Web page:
Visual and motor processes involved in the control of collisions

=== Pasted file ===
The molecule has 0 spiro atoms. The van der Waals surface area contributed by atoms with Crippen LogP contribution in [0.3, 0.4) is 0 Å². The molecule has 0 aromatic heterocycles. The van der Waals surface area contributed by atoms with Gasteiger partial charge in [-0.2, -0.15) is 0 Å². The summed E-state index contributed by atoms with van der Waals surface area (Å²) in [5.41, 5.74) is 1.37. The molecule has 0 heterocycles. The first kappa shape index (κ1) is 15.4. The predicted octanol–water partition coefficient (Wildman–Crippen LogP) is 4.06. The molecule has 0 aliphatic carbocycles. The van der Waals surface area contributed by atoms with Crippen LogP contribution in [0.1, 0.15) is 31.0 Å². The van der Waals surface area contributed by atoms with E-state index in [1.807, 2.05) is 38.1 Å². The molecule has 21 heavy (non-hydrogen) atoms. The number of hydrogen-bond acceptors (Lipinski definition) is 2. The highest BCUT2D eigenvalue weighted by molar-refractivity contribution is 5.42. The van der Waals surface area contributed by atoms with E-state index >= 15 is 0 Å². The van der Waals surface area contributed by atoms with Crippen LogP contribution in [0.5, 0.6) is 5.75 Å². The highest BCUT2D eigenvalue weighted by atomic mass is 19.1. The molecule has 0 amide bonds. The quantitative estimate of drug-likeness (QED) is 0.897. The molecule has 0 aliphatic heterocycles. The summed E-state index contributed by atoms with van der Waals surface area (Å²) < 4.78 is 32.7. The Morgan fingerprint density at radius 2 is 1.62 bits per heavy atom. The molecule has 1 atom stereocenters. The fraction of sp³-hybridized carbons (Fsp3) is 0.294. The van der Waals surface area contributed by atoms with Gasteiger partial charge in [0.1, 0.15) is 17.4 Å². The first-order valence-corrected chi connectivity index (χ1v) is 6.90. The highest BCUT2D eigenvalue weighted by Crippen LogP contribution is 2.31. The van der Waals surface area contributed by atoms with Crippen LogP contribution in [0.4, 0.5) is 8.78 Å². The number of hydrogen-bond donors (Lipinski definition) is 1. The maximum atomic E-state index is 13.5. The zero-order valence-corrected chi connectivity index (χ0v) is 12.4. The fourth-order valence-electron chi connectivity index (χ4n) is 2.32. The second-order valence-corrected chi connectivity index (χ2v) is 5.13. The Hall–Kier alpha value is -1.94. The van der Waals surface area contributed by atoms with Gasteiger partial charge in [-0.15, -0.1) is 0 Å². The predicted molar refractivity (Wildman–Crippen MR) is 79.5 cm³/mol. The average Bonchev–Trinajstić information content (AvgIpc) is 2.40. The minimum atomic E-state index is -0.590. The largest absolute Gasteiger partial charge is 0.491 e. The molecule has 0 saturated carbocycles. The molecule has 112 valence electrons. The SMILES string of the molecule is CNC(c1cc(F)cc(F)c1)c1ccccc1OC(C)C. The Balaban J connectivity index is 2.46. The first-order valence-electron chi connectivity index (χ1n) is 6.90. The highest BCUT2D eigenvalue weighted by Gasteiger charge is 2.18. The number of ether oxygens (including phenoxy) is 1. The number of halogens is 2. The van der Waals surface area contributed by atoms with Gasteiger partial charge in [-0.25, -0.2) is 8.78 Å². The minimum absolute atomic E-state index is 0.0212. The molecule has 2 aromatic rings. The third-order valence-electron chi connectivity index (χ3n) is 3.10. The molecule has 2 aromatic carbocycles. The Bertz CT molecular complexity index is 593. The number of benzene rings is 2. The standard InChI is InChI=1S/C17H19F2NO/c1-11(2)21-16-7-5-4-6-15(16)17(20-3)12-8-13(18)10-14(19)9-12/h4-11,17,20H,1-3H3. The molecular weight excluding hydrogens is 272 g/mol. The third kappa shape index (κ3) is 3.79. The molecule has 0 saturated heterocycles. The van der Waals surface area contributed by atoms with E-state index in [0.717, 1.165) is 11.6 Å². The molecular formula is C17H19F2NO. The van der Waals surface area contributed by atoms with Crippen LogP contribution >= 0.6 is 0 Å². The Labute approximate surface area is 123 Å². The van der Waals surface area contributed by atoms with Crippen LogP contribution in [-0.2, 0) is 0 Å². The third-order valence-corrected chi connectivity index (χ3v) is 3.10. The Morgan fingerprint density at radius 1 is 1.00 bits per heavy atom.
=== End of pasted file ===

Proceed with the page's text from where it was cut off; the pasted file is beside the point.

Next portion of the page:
Colliding with objects in our environment is a common feature of daily activity. Skilled behaviour often involves the precise regulation of these collisions. Traditional approaches to skilled behaviour are criticised for confusing the constraints of their approach with behavioural constraints. The following investigation combines aspects of several approaches laid out in the Introductory Chapter 1 to examine the visual and motor processes involved in controlling collisions. In Chapter 2 performance is assessed in a one-handed catching task, when the physical characteristics of the ball are manipulated. The results indicate that viewing-time and the nature of grasping affect perfomance. In Chapters 3 and 4 a hitting task is used to investigate the visual processes involved in intercepting an object. Task performance is compared across monocular and binocular viewing conditions. In Chapter 3, results show that timing performance is unaffected by this manipulation and this provides support for the direct pick up of time-to-collision information. In Chapter 4, binocular information is found to be necessary for the spatial location of an object. In Chapters 5, 6 and 7, a tapping task is used to investigate the motor aspects involved in controlling a collision. In Chapter 5 force waveforms recored when tapping on a strain gauge vary in accordance with 'external' and 'internal' manipulations of load and stiffness. In Chapter 6, a mass-spring model is proposed to describe the collision. Changes in impact are related to changes in the parameters of the model. These effects are simulated on a computer. In Chapter 7, the mechanisms of effecting collision change are directly investigated from kinematic recordings. The results suggest that speed of impact is the controlled parameter. The findings are compatible with the mass-spring model. The final Chapter concludes that a multi-dimensional approach is required for a full understanding of skilled-motor behaviour. The possible applications of this approach to the assessment of clumsiness are discussed.